It’s budget time in Erie County. Town budgets for 2019 are quietly moving along. Not a lot of media focus on them, which is not a good thing. The focus, such as it is, is on Mark Poloncarz’s proposed $1.53 billion 2019 county budget.

While there will be another budget revealed a year from now, just prior to the 2019 election for Erie County Executive, the 2019 budget that the County Legislature will act on by early December is for all intents and purposes the budget that will play a role in the 2019 election concerning spending and tax issues. Continue reading

What if Donald Trump owned the Buffalo Bills instead of being President of the United States?

Every week of the Trump administration brings new excitement. Not the kind of excitement that you can enjoy. More like the excitement of hundred foot drop of a roller coaster that might make you a bit sick.

As Trump jettisons some of the more intelligent and stable members of his administration we are being told by the pundits that he is “unshackled” from John Kelly, aiming to do and say as he pleases. So fasten your seat beats.

What we are talking about here is basically the fate of the United States and the world. But what if Trump’s act was played out on a more important stage for many residents of Western New York? What if, instead of being President of the United States, Trump instead was the owner of the Buffalo Bills? Continue reading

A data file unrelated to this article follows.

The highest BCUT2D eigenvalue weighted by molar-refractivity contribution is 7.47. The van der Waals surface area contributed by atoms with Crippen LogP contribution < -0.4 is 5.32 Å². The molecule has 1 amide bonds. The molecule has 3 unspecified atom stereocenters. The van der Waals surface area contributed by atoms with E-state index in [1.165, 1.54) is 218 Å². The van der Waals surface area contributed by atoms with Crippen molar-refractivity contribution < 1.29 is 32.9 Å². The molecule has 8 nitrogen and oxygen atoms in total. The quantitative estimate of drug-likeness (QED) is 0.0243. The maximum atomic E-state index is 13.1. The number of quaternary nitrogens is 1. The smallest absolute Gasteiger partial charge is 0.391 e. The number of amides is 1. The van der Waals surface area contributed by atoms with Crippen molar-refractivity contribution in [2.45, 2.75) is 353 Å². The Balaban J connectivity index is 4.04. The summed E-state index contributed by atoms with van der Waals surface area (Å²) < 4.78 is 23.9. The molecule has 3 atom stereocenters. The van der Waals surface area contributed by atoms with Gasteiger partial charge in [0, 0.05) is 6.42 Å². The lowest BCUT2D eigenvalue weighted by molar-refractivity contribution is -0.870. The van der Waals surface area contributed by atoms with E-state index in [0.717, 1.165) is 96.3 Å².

The collateral damage of Wilson’s withdrawal from the gubernatorial race; if you’re explaining, you’re losing; a chance to have a say about Buffalo’s next budget

Farewell, Harry, we hardly knew ‘ya

Last week’s news that Republican businessman Harry Wilson will pass on the opportunity to run for governor certainly has serious consequences for the Republican Party. State Chairman Ed Cox convened a meeting of party leaders on Monday in Albany to interview the remaining potential GOP nominees: former Erie County Executive Joel Giambra; Assembly Minority Leader Brian Kolb; and State Senator John DeFrancisco. Aside from the interviews, the party is trying to figure out where it is going. The New York Daily News story about the meeting made use of such words as “panic,” “desperate,” and “depressing.” Continue reading

The Bills at the bye week

Well, wasn’t it fun for the first four weeks? And then came Cincinnati.

I was recently encouraged by an old friend who asked for some Trump relief and suggested a post about the Bills. I’m obliging, Tony, but I’m not sure if this qualifies as relief.

My pre-season prognosis suggested that the Bills might finish the season with 5 wins and 11 losses as part of a tanking season designed to help draft a franchise quarterback in 2018. The 5 wins for the season total may seem a little iffy, but it might not be that far off. Continue reading